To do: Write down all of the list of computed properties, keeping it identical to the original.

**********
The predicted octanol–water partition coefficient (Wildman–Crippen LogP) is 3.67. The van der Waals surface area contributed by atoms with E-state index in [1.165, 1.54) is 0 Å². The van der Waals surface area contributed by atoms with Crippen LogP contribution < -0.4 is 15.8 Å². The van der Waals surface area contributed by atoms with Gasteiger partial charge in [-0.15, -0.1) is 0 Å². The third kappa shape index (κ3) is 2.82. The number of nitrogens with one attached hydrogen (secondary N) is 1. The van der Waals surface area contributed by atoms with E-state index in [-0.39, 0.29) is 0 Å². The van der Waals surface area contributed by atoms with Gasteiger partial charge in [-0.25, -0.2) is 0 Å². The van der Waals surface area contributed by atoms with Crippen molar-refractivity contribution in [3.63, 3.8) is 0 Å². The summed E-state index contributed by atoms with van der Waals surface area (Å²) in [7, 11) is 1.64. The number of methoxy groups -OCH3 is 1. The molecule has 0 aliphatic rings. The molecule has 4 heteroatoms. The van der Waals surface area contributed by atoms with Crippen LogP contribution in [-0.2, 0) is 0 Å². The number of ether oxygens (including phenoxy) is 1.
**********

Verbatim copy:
The predicted octanol–water partition coefficient (Wildman–Crippen LogP) is 3.67. The van der Waals surface area contributed by atoms with E-state index in [1.165, 1.54) is 0 Å². The van der Waals surface area contributed by atoms with Crippen LogP contribution < -0.4 is 15.8 Å². The van der Waals surface area contributed by atoms with Gasteiger partial charge in [-0.15, -0.1) is 0 Å². The third kappa shape index (κ3) is 2.82. The number of nitrogens with one attached hydrogen (secondary N) is 1. The van der Waals surface area contributed by atoms with E-state index in [-0.39, 0.29) is 0 Å². The van der Waals surface area contributed by atoms with Gasteiger partial charge in [-0.25, -0.2) is 0 Å². The van der Waals surface area contributed by atoms with Crippen molar-refractivity contribution in [3.63, 3.8) is 0 Å². The summed E-state index contributed by atoms with van der Waals surface area (Å²) in [7, 11) is 1.64. The number of methoxy groups -OCH3 is 1. The molecule has 0 aliphatic rings. The molecule has 4 heteroatoms. The van der Waals surface area contributed by atoms with Crippen LogP contribution in [-0.2, 0) is 0 Å². The number of ether oxygens (including phenoxy) is 1.